Title Insurance: What it is and why you need it

Procuring insurance to protect individuals and their property is a familiar concept to most.  In general, people recognize the importance of having health insurance to cover expenses from injury or illness and insuring their homes and personal property against loss or damage from accidents, theft, fire, floods, hurricanes, burglary, or vandalism.  However, the idea of title insurance may not be as familiar.

The purchase of real estate is often one of the biggest single investments in one’s life.  When contemplating a real estate purchase, buyers consider many factors such as location, condition of the property, price, and size.  Often, buyers take for granted that the person who is selling the property is the actual owner and can transfer title to the property to the buyer.  Depending upon the age of the property, title could have passed through countless hands in the time leading up to the buyer’s purchase.  There could be liens from someone who performed work on the property, unpaid taxes, easements, or prior owners, creditors, or heirs that attempt to claim some right or interest in the property. 

Issues that affect the free and clear ownership of real property are referred to as “clouds on title.”  Ensuring that title to the property you are buying is free of clouds such as liens, encumbrances, and adverse claims is critical.  While modern technology and comprehensive record keeping allow for verification of the chain of title and present ownership, there can be unknown and unforeseen issues that can jeopardize the owner’s interest in the property.  Some clouds may even be unknown to the seller.  That is where title insurance plays a crucial role.

Many purchasers of real property, especially foreign investors, have never heard of title insurance, do not know its function, and are uncertain as to whether they need it.  This article will explore the concept of title insurance, the protections it offers, the different types of title policies, and why title insurance is necessary.

Title is the fundamental concept in real estate ownership and evidences one’s legal right to own, use, possess, encumber, and sell real property.  While the concept of title exists in many countries and jurisdictions around the planet, title insurance is predominantly found in the United States.  It is a unique form of indemnity insurance used in real estate transactions that insures against loss stemming from defects or disputes with respect to title and the unenforceability of liens held by mortgage lenders.  In the event that there is a challenge to your title to property brought by another, your title insurance underwriter (the company that issues the policy and indemnifies you against loss), will defend your title and pay the related costs and any loss in property value suffered as a result of an adverse claim.  Unlike conventional insurance where you pay a monthly or annual premium for as long as the policy is active, with title insurance you only pay a single, one-time premium and the policy is in effect for as long as you own the property.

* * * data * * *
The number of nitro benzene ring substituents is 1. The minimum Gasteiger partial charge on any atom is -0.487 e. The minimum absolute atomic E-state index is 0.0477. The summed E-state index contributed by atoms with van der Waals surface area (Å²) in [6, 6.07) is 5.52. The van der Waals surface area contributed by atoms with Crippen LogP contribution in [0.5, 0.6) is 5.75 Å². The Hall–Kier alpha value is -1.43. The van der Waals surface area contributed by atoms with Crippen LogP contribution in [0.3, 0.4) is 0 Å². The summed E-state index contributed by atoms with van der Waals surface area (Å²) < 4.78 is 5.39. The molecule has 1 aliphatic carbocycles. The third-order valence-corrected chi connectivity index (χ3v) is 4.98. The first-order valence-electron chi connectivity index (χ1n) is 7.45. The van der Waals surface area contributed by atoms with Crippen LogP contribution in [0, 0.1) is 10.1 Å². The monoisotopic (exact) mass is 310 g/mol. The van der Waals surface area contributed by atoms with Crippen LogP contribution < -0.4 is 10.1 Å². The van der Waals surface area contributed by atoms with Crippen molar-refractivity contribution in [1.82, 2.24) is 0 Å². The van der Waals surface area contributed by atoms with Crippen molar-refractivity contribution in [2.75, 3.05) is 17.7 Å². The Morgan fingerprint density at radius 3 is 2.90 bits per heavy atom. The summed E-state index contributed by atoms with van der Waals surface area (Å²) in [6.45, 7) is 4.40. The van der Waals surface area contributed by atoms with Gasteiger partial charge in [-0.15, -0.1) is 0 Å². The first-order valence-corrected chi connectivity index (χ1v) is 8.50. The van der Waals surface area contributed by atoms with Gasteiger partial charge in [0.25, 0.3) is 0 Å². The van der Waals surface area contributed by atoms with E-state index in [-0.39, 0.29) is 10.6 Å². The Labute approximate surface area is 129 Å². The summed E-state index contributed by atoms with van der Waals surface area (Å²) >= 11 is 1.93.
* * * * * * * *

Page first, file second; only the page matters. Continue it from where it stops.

Although there are three types of title insurance policies, the two most common are the owner’s policy and the lender’s policy.  An owner’s policy is generally bought at the time the property is purchased and transferred to the new owner and provides coverage and indemnity against claims to title made by third-parties.  Typically, coverage is provided in an amount equal to the purchase price.  Although not legally required, purchasing an owner’s policy is a wise decision that provides considerable, ongoing protection for a relatively small investment.  A lender’s policy is almost always required by a lender who is giving a loan for the purchase or refinancing of real property that is secured by a real estate mortgage. A lender’s policy indemnifies the lender against the loss of the enforceability or priority of its mortgage lien.  The amount of coverage provided by the lender’s policy is most often the amount of the loan that is secured by the mortgage on the property.  Less common is the leasehold policy of title insurance, which is purchased by a tenant with a high value lease to protect its leasehold title to the property from third-party claims.

Title insurance, although not always legally required, is necessary to guard against claims by third parties that can jeopardize one’s property rights.  It provides security and peace of mind to owners of real property.  It ensures that they will not lose their property, and their considerable investment, due to fraud perpetrated by an unscrupulous seller, unsatisfied liens, or other third-party claims that cloud title.  We recommend to all buyers of real property to protect their property rights and the future rights of their heirs by consulting with a competent real estate attorney and purchasing the appropriate policy of title insurance.  

Real EstateMaria Moller